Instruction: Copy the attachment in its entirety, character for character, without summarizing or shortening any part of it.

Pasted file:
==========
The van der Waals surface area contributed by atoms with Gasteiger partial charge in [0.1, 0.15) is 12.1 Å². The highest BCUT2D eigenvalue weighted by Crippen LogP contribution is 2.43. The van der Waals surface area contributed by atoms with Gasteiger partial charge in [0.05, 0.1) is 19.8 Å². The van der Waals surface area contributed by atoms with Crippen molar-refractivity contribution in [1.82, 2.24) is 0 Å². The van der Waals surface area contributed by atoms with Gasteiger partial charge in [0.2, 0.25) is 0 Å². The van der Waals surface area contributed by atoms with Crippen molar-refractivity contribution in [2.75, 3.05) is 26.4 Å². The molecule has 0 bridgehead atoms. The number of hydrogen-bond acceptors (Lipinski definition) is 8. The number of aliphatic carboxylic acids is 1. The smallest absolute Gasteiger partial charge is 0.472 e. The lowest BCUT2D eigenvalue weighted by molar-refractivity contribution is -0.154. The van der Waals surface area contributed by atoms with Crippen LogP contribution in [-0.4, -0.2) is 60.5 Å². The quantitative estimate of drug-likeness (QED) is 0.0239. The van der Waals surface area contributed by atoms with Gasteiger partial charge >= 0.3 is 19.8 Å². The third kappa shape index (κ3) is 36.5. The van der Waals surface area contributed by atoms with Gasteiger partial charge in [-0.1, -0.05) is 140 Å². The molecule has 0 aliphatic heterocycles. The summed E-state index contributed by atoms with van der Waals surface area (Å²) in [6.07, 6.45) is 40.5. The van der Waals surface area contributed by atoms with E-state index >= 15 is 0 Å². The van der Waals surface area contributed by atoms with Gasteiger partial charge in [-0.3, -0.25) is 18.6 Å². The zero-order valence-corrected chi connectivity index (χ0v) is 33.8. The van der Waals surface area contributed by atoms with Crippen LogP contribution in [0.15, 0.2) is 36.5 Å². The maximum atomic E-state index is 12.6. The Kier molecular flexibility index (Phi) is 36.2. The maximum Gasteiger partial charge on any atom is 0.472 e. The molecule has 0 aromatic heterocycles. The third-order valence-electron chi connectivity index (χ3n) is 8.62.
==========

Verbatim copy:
The van der Waals surface area contributed by atoms with Gasteiger partial charge in [0.1, 0.15) is 12.1 Å². The highest BCUT2D eigenvalue weighted by Crippen LogP contribution is 2.43. The van der Waals surface area contributed by atoms with Gasteiger partial charge in [0.05, 0.1) is 19.8 Å². The van der Waals surface area contributed by atoms with Crippen molar-refractivity contribution in [1.82, 2.24) is 0 Å². The van der Waals surface area contributed by atoms with Gasteiger partial charge in [0.2, 0.25) is 0 Å². The van der Waals surface area contributed by atoms with Crippen molar-refractivity contribution in [2.75, 3.05) is 26.4 Å². The molecule has 0 bridgehead atoms. The number of hydrogen-bond acceptors (Lipinski definition) is 8. The number of aliphatic carboxylic acids is 1. The smallest absolute Gasteiger partial charge is 0.472 e. The lowest BCUT2D eigenvalue weighted by molar-refractivity contribution is -0.154. The van der Waals surface area contributed by atoms with Crippen LogP contribution in [-0.4, -0.2) is 60.5 Å². The quantitative estimate of drug-likeness (QED) is 0.0239. The van der Waals surface area contributed by atoms with Gasteiger partial charge >= 0.3 is 19.8 Å². The third kappa shape index (κ3) is 36.5. The van der Waals surface area contributed by atoms with Gasteiger partial charge in [-0.1, -0.05) is 140 Å². The molecule has 0 aliphatic heterocycles. The summed E-state index contributed by atoms with van der Waals surface area (Å²) in [6.07, 6.45) is 40.5. The van der Waals surface area contributed by atoms with E-state index >= 15 is 0 Å². The van der Waals surface area contributed by atoms with Gasteiger partial charge in [-0.3, -0.25) is 18.6 Å². The zero-order valence-corrected chi connectivity index (χ0v) is 33.8. The van der Waals surface area contributed by atoms with Crippen LogP contribution in [0.15, 0.2) is 36.5 Å². The maximum atomic E-state index is 12.6. The Kier molecular flexibility index (Phi) is 36.2. The maximum Gasteiger partial charge on any atom is 0.472 e. The molecule has 0 aromatic heterocycles. The third-order valence-electron chi connectivity index (χ3n) is 8.62.